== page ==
Each provider makes its own choices for authentication. Protocols may vary as new ones become available on the market. Encryption technologies and Intranet security standards challenge (read conflict with) the authentication protocols. While in the earlier days, some providers used clear text logon scripts (like CompuServe) for PPP (Point-to-Point Protocol) connections, today PAP (Password Authentication Protocol) and, better, CHAP (Challenge Handshake Authentication Protocol) is used. The smart ones will support all three types (for compatibility). Be aware chaps, that some providers may only support one protocol. That’s were trouble starts: your (favorite Point-to-Point Protocol) software must be able to support the chosen (read forced) authentication protocol. Advanced software will include options to select either of the protocols or even negotiate with the server. However, limitations may occur and even worse, some vendors do not even mention which protocol selection they embeded. It gets even more complex when tunneling is used or needed for security. Many providers used the EnterNet client (and so did the ‘TurboLine’ provider Belgacom). Note that the  MAC version did not offer a selection option between PAP or CHAP. Information about this MAC client setup is published on the EnterNet pages.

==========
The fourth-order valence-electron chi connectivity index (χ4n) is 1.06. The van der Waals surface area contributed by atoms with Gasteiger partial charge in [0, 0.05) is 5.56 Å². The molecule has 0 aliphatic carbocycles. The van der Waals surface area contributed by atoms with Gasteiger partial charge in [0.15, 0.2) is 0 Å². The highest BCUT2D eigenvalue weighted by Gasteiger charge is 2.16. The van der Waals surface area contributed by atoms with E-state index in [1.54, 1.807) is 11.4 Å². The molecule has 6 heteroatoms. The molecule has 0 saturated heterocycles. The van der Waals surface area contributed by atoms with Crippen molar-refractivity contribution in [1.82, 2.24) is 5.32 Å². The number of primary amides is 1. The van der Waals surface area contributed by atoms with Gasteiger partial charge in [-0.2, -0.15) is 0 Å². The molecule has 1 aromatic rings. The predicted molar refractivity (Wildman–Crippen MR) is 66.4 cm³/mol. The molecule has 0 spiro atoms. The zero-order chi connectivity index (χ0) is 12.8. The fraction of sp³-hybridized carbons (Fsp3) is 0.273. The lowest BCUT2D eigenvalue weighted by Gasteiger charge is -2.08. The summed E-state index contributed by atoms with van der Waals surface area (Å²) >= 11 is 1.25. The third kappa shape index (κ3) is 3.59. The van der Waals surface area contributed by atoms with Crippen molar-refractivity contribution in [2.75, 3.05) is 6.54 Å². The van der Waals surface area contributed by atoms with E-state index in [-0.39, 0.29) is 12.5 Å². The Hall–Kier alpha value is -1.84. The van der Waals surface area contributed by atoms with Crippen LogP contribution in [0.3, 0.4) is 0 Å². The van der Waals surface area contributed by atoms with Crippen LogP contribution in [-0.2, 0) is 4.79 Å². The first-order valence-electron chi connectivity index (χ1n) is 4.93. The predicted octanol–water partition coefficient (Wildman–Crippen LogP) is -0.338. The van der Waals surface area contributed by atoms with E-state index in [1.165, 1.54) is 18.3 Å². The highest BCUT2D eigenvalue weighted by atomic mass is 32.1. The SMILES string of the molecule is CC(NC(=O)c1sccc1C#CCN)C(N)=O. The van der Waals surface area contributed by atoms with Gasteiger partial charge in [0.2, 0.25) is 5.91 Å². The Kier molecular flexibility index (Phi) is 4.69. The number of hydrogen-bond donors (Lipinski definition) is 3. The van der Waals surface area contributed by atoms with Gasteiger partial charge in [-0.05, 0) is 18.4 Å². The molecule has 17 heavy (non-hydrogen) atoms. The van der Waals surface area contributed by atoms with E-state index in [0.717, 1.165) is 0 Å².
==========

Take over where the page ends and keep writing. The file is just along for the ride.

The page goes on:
The Alcatel SpeedTouch Home works fine with the EnterNet MAC client. The RASPPPOE client is preferred for Windows 2000 (tested with the Belgacom TurboLine and SkyNet GO).
The Thomson SpeedTouch 510 works fine with the native Windows XP PPPOE client and the EnterNet 300 client (tested with Wanadoo eXtense 512k).
Many other configuration modes are possible.


Authentication: There’s a good chap!
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